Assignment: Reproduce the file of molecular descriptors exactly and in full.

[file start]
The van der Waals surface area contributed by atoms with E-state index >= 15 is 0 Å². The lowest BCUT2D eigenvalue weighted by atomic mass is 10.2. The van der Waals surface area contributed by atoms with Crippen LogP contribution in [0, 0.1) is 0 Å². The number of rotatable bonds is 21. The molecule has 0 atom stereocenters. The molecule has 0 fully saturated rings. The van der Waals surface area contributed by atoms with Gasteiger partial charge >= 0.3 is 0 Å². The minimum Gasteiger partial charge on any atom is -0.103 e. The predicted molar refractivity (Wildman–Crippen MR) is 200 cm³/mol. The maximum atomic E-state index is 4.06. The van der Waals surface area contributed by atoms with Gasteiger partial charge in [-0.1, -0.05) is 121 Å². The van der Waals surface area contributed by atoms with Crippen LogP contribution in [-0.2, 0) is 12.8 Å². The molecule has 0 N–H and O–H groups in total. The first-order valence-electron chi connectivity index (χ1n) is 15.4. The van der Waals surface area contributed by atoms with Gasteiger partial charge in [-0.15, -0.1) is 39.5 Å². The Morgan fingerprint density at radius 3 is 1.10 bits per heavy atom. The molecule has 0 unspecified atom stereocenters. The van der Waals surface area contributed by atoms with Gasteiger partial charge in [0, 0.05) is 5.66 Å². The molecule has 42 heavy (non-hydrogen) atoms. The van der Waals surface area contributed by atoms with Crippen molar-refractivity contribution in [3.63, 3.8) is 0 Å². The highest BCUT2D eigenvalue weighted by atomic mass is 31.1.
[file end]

The van der Waals surface area contributed by atoms with E-state index >= 15 is 0 Å². The lowest BCUT2D eigenvalue weighted by atomic mass is 10.2. The van der Waals surface area contributed by atoms with Crippen LogP contribution in [0, 0.1) is 0 Å². The number of rotatable bonds is 21. The molecule has 0 atom stereocenters. The molecule has 0 fully saturated rings. The van der Waals surface area contributed by atoms with Gasteiger partial charge >= 0.3 is 0 Å². The minimum Gasteiger partial charge on any atom is -0.103 e. The predicted molar refractivity (Wildman–Crippen MR) is 200 cm³/mol. The maximum atomic E-state index is 4.06. The van der Waals surface area contributed by atoms with Gasteiger partial charge in [-0.1, -0.05) is 121 Å². The van der Waals surface area contributed by atoms with Crippen LogP contribution in [-0.2, 0) is 12.8 Å². The molecule has 0 N–H and O–H groups in total. The first-order valence-electron chi connectivity index (χ1n) is 15.4. The van der Waals surface area contributed by atoms with Gasteiger partial charge in [-0.15, -0.1) is 39.5 Å². The Morgan fingerprint density at radius 3 is 1.10 bits per heavy atom. The molecule has 0 unspecified atom stereocenters. The van der Waals surface area contributed by atoms with Gasteiger partial charge in [0, 0.05) is 5.66 Å². The molecule has 42 heavy (non-hydrogen) atoms. The van der Waals surface area contributed by atoms with Crippen molar-refractivity contribution in [3.63, 3.8) is 0 Å². The highest BCUT2D eigenvalue weighted by atomic mass is 31.1.